The COVID-19 pandemic accelerated a trend already gaining steam before the outbreak began: the rise of digital nomadism.
“Digital nomads” are individuals who can work from anywhere in the world - anywhere, of course, where there is an internet connection. While digital nomadism used to be a lifestyle suitable for freelancers and remote workers only, now that remote employment is more common among knowledge workers, many have begun traveling the world on the clock. According to data from Gitnux, digital nomadism has grown 49% since 2019.
One of the main benefits of digital nomadism is the freedom and autonomy it allows employees. Rather than being tied to the same city to both work and live, they can enjoy new cultures and locations. For many digital nomads, the traditional 9-5 grind impedes their productivity, happiness, and private lives outside the office. Data from Gitnux also cites that digital nomadism has gained popularity among those suffering from chronic illnesses or disabilities, as the flexibility in locations is a perk if they're seeking medical care in a different city or need a change of climate for their health.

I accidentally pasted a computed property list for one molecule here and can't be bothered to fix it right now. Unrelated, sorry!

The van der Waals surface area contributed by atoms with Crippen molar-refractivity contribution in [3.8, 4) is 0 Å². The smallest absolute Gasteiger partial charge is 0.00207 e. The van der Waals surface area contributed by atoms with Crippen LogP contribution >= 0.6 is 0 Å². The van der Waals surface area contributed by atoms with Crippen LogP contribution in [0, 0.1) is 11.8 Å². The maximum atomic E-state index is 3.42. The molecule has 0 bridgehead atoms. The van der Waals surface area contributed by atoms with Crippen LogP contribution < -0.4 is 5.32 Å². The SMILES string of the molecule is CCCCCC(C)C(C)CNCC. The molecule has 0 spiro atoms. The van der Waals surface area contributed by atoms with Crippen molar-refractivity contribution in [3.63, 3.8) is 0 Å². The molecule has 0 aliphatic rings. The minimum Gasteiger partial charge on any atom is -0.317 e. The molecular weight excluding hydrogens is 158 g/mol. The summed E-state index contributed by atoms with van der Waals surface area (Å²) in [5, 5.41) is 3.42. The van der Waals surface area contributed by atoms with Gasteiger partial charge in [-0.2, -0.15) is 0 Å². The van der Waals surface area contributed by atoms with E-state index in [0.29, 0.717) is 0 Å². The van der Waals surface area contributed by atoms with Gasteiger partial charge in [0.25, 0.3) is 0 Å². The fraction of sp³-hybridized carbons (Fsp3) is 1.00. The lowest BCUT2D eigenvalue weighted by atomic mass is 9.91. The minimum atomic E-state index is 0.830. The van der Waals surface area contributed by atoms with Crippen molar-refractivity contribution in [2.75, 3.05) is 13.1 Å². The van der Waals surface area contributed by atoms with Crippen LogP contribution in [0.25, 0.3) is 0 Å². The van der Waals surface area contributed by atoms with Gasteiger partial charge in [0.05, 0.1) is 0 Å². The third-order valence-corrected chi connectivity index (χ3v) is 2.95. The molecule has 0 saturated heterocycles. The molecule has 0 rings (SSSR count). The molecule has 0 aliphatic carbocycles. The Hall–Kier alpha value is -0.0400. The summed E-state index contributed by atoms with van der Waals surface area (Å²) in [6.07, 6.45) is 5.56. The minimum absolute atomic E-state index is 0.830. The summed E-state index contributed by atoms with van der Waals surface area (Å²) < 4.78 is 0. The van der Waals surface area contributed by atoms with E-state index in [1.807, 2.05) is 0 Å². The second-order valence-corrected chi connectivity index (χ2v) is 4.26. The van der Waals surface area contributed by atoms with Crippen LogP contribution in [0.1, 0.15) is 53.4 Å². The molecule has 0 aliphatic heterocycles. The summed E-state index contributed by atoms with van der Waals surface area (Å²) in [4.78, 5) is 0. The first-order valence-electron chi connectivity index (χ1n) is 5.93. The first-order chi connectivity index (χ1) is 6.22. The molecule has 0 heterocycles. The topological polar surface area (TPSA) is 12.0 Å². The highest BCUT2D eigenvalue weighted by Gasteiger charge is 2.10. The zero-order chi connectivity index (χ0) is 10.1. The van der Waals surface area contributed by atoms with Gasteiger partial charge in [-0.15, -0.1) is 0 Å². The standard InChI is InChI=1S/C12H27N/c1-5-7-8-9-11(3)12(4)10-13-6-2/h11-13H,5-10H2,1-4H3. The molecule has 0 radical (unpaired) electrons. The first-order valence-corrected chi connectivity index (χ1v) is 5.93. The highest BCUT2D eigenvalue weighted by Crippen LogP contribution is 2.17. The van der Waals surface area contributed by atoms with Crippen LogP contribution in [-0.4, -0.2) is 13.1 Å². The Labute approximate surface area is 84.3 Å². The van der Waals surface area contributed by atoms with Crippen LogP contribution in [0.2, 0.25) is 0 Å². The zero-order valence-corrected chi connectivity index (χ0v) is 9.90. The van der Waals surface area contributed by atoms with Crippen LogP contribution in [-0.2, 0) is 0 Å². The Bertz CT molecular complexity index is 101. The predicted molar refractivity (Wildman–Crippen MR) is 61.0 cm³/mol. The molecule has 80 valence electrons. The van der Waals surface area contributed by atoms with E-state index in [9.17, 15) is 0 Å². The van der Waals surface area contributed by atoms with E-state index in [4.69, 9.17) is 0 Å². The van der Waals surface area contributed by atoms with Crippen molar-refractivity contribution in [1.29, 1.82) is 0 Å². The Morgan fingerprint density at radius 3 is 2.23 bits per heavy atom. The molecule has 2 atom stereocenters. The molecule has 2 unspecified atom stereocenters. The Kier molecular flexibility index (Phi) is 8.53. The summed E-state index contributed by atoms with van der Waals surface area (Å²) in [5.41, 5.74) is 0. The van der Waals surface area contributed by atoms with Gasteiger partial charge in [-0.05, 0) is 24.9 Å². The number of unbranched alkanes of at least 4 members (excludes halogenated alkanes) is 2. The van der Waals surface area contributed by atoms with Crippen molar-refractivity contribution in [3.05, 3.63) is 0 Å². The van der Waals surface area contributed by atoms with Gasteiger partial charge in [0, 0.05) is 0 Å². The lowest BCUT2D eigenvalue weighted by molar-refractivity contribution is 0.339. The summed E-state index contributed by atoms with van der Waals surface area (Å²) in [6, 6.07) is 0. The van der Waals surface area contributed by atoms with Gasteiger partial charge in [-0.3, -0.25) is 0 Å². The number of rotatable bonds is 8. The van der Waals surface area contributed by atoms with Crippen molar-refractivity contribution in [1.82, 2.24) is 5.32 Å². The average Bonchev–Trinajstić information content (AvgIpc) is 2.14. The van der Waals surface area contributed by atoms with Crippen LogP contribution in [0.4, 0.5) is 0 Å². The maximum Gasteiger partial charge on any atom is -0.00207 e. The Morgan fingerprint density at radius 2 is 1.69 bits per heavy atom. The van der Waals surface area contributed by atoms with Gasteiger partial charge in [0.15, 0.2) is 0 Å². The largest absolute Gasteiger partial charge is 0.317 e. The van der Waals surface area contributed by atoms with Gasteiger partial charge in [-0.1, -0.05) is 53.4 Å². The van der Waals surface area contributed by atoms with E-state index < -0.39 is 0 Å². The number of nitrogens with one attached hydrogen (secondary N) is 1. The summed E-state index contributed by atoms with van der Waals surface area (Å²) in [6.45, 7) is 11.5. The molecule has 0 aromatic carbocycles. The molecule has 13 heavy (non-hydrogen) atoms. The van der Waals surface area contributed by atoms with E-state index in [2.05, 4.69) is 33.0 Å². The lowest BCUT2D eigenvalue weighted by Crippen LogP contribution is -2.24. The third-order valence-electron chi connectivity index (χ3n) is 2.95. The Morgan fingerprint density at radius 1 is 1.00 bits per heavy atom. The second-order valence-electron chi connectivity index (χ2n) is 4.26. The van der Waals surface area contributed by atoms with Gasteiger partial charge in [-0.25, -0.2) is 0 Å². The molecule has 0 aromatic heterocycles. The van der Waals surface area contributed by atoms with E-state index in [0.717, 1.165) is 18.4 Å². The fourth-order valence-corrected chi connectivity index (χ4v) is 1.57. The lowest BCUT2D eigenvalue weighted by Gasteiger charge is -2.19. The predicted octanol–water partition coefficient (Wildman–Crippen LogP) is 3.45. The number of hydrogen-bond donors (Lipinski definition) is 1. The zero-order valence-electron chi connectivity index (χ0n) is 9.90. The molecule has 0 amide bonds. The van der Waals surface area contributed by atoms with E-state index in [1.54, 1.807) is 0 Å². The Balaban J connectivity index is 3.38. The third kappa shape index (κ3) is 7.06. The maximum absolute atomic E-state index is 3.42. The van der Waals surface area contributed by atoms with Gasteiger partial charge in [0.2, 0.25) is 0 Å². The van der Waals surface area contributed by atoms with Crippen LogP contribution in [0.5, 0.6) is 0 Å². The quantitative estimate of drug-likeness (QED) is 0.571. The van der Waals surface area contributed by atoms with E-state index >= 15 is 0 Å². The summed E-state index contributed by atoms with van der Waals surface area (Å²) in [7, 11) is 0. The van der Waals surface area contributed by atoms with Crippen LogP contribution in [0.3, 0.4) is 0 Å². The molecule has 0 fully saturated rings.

However, digital nomadism also comes with its own unique challenges. For example, finding reliable internet access can be a major challenge in some parts of the world, and time zone differences can make it difficult to collaborate with colleagues working in different locations. Additionally, many digital nomads struggle to find a sense of community and belonging. They are constantly on the move and may not have a stable social circle, as friends and family may remain in their place of origin.
Despite these challenges, CNBC reports that the digital nomadism trend will likely continue to grow in the coming years. As remote work becomes more common and more companies adopt flexible policies, more people will have the opportunity to explore the possibilities of working elsewhere.